In 1915, the China Medical Board in the United States acquired all of the assets of the Union Medical College for $200,000. The ownership of the school was transferred to the Rockefeller Foundation. The new school was named the "Beijing Union Medical College." A ground-breaking ceremony was held in September 1917.

The professors who taught at the Peking Union Medical College at the time were Ph.D. holders from prestigious American universities. In order to make it the strongest college in Asia, the medical college implemented a difficult step-by-step admission process. The students who were enrolled needed to study hard on a daily basis. Known as the "mother of all babies," Lin Chao-chin asked students to comply with the stipulation that "if a female medical student chooses a major such as internal or external medicine, obstetrics and gynecology, they are not to get married," but choose to remain single to ensure that they can give all of their energy and attention to their patients. Both Liang Qichao and Sun Yat-sen went to Beijing Peking Union Medical College Hospital for surgery; their files are still kept there.

In 1951, Peking Union Medical College Hospital began to transfer a large number of trained medical personnel to medical schools and hospitals throughout the country. In 2003, in the fight against SARS, the Hospital opened four infectious disease units and more than a thousand medical staff were at the front-line of treating patients. In order to develop the SARS vaccine, Union collected the only qualified SARS strain.

Xiangya Hospital, Hunan Province

Xiangya Hospital's official website reads: "At the beginning of the 20th century, Yale University alumni established the Yale-China Association to open an important chapter for medical schools in China. In 1906, Edward H. Hume, M.D. (1876-1957) was appointed to China by the Yale-China Association to create the Yale Hospital in Xipailou, Changsha. In 1914, the Hunan provincial government commissioned the Yuqun Society, in cooperation with the Yale-China Association, to establish the first Sino-American joint-venture higher medical education institution - Xiangya Medical College, Yale Hospital which was then renamed as Xiangya Hospital (Hsiangya Hospital)."

Edward H. Hume was a medical missionary from the Yale-China Association. In 1922, an educational mission from America came to China to do systematic research. The mission confirmed that Xiangya and Beijing Union Medical College were the best in China. Since then, "Xiangya in the South and Beijing Union in the north" are known worldwide. During the Anti-Japanese War, Xiangya Hospital opened its doors to save the dying and wounded and provided shelter for refugees. The Hospital was burned down by the Japanese army in 1942. After it was rebuilt in 1946, medical practice not only continued but services were expanded.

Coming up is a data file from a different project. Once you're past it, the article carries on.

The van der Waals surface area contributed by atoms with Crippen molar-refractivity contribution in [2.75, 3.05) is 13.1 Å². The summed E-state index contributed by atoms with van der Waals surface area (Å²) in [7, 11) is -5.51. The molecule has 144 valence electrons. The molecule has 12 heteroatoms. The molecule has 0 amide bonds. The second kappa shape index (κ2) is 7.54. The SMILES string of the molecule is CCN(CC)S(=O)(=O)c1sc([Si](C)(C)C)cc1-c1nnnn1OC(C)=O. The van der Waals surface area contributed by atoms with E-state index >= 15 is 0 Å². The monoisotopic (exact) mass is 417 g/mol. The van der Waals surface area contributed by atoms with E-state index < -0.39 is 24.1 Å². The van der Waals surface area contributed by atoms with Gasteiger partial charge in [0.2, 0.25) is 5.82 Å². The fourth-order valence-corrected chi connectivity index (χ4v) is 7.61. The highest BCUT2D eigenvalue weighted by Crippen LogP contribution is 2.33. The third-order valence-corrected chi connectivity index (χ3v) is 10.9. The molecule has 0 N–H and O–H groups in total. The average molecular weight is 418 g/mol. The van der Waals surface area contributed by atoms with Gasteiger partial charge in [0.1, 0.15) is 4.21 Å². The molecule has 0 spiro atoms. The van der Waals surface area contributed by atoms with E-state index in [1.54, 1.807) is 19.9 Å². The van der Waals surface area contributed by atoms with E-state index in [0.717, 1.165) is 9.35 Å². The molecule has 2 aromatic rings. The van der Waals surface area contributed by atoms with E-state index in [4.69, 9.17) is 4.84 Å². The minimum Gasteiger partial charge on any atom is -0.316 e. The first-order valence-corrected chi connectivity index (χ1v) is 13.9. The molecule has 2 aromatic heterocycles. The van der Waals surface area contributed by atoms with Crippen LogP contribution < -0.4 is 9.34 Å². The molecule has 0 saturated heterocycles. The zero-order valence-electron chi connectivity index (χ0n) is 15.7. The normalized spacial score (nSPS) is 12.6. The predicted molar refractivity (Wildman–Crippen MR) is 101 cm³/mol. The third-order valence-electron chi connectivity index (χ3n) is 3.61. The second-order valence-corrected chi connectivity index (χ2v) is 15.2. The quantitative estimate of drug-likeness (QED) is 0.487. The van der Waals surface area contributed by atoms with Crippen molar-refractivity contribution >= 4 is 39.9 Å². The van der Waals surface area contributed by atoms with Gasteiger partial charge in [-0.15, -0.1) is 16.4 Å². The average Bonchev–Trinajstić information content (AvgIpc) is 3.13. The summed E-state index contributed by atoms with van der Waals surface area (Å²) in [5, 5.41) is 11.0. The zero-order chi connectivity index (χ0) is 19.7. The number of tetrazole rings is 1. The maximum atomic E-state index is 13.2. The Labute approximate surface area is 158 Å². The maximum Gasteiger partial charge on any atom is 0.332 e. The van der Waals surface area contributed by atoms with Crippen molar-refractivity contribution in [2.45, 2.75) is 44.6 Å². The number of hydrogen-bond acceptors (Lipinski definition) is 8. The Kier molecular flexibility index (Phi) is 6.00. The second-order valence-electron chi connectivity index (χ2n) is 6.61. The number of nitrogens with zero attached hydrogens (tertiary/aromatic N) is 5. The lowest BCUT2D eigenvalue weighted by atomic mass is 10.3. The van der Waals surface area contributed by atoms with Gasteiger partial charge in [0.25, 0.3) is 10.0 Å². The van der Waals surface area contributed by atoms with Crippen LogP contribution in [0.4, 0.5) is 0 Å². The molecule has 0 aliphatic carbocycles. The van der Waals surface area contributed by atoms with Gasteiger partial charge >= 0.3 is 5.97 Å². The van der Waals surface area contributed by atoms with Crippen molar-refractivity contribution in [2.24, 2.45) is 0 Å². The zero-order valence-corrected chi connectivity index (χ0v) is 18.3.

For nearly two decades, experts and medical care at Xiangya Hospital has been involved in the fight against SARS,  influenza, Ebola and avian influenza. In February 2020, the hospital building was used as a quarantine ward for the prevention and control of a new type of coronavirus pneumonia. As early as January 21, Professor Wu Anhua of the hospital was a member of the first national team of experts to respond to the crisis in Hubei province. On January 27, five nursing professionals went to the Wuhan Jinyintan Hospital to support the new coronavirus infection prevention work. On February 7, 130 brave staff members from Changsha  assisted in the Wuhan Union West Hospital intensive care unit. Six medical staff members accompanied the medical team from Hunan Province to Huanggang to fight the new coronavirus.

Qilu (Cheeloo) Hospital, Shandong University

On February 7 of this year, Li Yu, the captain of the fourth medical unit of Qilu Hospital, led 130 team members to the Wuhan Tianhe Airport.